I don’t think so… IMHO


#9

I know that there are married Priests now. Apparently 100 of them, that were ordained due to a shortage? True? False? Help?


#10

I voted the second. If unmarried when becoming a priest, you should stay unmarried.

I don’t have a problem with a married priest, in general. The financial arguments against having married priests seems to be a big argument against this, I’m not sure I go along with this one. If we trust the Lord to provide for big families for laity; wouldn’t he provide for the priests families as well? I think it boils down to a matter of trust.

Would the wife of a priest be a cleric? I don’t know.


#11

I voted yes, even though I feel I’m not qualified to make the decision. What I really mean is that the Church should not be closed off to considering the possibility of making the priesthood available to married men. After all, it is a discipline and not doctrine that priests take a vow of chastity. I think that learned men and women should be consulted about the issue and perhaps, if it is something that will benefit the church and its need for vocations, limited acceptance of married me should be considerered.

Peace and Charity,


#12

I voted the first one. But if allowed to marry it would be up to the priest rather or not if they want to marry.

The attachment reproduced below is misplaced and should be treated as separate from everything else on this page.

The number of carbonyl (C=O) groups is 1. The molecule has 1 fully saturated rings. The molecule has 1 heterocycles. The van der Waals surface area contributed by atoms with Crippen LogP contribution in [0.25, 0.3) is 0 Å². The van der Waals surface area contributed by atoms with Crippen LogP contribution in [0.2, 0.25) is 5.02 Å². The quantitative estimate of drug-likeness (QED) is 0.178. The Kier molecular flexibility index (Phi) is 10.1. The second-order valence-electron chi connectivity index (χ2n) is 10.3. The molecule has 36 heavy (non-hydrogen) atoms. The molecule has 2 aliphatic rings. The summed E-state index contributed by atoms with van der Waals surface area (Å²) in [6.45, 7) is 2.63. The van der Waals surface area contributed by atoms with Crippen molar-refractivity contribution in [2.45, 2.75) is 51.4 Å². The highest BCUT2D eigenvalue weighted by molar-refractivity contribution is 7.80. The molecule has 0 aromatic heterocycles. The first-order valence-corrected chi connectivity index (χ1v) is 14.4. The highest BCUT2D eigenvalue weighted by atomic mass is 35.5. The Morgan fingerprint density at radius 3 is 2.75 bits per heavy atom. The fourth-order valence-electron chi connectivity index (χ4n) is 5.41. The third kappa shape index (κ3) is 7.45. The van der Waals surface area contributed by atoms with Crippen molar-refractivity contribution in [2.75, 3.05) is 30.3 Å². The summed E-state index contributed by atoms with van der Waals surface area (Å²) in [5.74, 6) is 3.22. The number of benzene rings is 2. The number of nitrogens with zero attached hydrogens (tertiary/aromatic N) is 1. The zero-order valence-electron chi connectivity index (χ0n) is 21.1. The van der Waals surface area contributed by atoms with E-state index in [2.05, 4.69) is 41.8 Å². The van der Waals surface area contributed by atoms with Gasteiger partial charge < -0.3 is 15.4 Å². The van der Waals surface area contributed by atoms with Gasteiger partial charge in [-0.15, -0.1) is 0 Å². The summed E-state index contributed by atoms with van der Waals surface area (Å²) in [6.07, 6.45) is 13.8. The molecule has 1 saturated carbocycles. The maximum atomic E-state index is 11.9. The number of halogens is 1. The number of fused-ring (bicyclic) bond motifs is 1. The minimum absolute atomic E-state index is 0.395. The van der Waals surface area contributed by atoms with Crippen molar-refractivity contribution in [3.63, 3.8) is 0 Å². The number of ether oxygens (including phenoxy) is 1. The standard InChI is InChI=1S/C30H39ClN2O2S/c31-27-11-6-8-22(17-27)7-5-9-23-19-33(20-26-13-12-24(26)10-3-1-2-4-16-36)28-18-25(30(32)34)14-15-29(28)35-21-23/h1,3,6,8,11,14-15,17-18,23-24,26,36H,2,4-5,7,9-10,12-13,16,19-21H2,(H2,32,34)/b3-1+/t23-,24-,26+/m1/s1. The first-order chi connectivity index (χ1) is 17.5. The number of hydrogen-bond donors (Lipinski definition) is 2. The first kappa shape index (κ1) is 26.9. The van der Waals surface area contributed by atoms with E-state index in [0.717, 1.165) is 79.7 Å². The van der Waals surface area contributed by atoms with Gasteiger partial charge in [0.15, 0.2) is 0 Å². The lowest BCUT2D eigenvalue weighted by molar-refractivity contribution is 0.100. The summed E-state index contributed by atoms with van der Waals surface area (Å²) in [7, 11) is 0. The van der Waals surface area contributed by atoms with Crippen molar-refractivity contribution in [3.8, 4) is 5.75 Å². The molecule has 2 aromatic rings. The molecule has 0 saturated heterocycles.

#13

I voted for the second option. I don’t know if it was out of tradition or not.


#14

a few points to clarify

A. The Church would never allow currently celibate Priests to get married. They have already taken a vow of celibacy. Neither the West, nor the East (Both Catholic and Orthodox) have ever allowed celibate Priests to ever get married.

B. Mandatory celibacy in the Latin rite means that Priests must be celibate when they get ordained. However, this is merely a discipline and the Church can abolish this, meaning that married men can be ordained as Priests. There is historical precedent. In the first several hundre years of Christendom, both the East AND the West ordained married men to the Priesthood. The Eastern Catholic Priests, as fully Catholic (sometimes more so LOL) than the Latin Catholic Priests have frequently been married men. There are a few Anglican Use Catholic Parishes run by Priests who are married men. This is a recension of the Latin Rite.
There are equal reasons to keep celibacy and to abolish it. Whatever choice is completely licit and acceptable.

The financial reason against it is actually not a strong argument at all. Orthodox, Eastern Catholic, and Anglican Use Priests are extremely productive, with presbyteras and children. Theological arguments for celibacy are stronger.


#15

[quote=BillyT92679]a few points to clarify

A. The Church would never allow currently celibate Priests to get married. They have already taken a vow of celibacy. Neither the West, nor the East (Both Catholic and Orthodox) have ever allowed celibate Priests to ever get married.